Boxing cleared to resume by IATF, says GAB chairman Baham Mitra
ABS-CBN Sports on Jul 26, 2020 07:49 PM
(Photo: Richard Esguerra / ABS-CBN Sports)
Pinoy boxers and boxing fans have reason to celebrate after the announcement that the IATF (Inter-Agency Task Force on Emerging Infections Diseases) has given the boxing the clearance to resume.
According to Games and Amusements Board Chairman Abraham “Baham” Mitra the IATF has allowed boxing to return, but will need to follow a set of health guidelines.
Earlier this month, sports like football and basketball (albeit a slight delay) were already given the green light to resume practice.
“Ang nai-pasok na po namin ay practice ng basketball and football, and then yung boxing, pumayag na, na magkaroon ng boxing, provided that both boxers and the referees, they test, yung negative sila, and then after three days, laban na sila,” Chairman Mitra revealed on an episode of The Chasedown. “After testing, ico-confine sila, para hindi mahawa ulit or [maka-hawa].”
Boxing is just one of the many sports all over the world that was forced to hit pause following the exposion of the COVID-19 pandemic.
In June however, boxing returned in the United States, with Top Rank Boxing starting to put on events.
According to Chairman Mitra, boxing events in the Philippines will feature a significantly slimmed down card with a maximum of just five bouts, a far cry from the previous norm of at least ten bouts per event.
“Yung sa boxing, maximum if five bouts. Ibig-sabihin, sampung boksingero lang pwede. Dati kasi ten or fifteen, or twelve fights in a day,” Chairman Mitra explained. “Ngayon, maximum of five lang, kasi ang pinapayagan lang ay sampu.”
Before fighters can step inside the ring however, they will need to undergo testing three days prior to fight night and then remain confined or quarantined so as to avoid contracting the disease.
“These boxers will be tested three days before the fight and then they will be confined, and then weigh-in, and then fight, and then after the fight, they will also be tested,” Chairman Mitra continued. “Wala na pong rapid test yung before. Yung rapid test, after na lang. Lahat swab test para sigurado, para halos walang error.”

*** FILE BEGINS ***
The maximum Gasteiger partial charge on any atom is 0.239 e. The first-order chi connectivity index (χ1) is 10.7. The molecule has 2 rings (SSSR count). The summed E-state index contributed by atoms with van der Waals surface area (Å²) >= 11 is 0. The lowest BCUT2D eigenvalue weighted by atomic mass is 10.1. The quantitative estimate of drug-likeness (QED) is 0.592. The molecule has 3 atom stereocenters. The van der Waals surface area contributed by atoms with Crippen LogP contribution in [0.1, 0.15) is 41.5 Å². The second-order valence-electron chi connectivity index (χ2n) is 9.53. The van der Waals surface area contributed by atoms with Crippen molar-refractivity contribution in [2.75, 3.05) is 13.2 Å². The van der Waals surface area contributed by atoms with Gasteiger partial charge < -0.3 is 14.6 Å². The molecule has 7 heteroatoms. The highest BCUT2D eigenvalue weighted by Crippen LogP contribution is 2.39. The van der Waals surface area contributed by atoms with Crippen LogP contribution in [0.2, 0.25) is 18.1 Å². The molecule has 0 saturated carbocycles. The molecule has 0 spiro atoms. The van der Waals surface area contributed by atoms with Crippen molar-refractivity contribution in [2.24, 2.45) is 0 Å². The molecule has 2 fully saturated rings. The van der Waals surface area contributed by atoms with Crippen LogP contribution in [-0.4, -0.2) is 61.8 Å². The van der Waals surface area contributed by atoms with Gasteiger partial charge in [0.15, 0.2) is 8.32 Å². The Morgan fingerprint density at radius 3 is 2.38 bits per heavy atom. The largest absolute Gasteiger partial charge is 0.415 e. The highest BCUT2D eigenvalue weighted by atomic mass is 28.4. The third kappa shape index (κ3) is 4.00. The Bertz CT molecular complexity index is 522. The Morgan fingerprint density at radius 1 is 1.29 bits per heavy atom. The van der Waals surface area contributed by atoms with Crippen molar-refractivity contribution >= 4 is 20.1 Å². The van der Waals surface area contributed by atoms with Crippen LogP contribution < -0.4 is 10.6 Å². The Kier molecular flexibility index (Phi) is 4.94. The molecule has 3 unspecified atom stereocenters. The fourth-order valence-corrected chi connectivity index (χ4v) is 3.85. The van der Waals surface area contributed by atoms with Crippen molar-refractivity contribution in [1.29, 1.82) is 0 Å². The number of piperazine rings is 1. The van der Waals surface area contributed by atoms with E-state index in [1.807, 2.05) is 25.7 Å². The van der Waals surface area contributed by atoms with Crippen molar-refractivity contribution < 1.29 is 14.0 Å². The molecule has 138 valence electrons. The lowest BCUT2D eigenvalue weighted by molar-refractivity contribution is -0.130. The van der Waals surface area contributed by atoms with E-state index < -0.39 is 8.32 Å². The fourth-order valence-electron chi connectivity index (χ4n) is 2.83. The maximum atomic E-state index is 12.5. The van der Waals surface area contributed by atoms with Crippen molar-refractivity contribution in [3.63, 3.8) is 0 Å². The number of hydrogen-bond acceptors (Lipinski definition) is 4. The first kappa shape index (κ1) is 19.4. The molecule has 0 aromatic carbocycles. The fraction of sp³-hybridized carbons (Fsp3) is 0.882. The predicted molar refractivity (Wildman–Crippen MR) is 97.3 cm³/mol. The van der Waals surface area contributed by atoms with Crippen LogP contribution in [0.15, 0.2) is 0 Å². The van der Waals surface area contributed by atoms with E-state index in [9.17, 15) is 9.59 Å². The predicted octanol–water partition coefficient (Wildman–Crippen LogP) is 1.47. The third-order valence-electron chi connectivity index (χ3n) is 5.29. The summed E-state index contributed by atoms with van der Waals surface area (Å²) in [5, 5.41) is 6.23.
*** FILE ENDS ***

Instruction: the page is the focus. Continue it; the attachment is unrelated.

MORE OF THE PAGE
The swab testing, Chairman Mitra explained, is for maximum accuracy.
“We’re also scared, ano? We might be held liable na ‘Pinayagan ng GAB yan eh’. Kami naman, sumusunod lang kami sa IATF, ang sabi nila papayagan lang namin kayo mag-boxing kung negative parehas.”
Apart from the boxers themselves, the third men in the ring will not only need to be tested but are also required to wash up and change clothes after every bout they officiate.
“So even the referee will also be tested, because he will be in the middle eh, and then the referees will be asked to wear short sleeved shirts and then wash [after] every bout, change t-shirt, change uniform [after] every bout.”
Chairman Mitra added that judges will be placed further away from the ring, and only essential personnel will be allowed in the venue during events.
“Tapos yung mga judges, hindi na sila beside the ring, medyo malayo na sila. Yung commentators will be outside of the venue, and only one or two camera people will be involved, and then as much as possible, we will not be allowing yung mga 21 and below or 60 and above, except if it’s essential. For example, almost all promoters are above 60, so okay lang yan.”
As with most sports that have been able to return during the pandemic, there will be no audiences allowed.
Chairman Mitra expects the new guidelines to be released by Monday next week, and then for PBA and PFL practices to resume by the end of next week.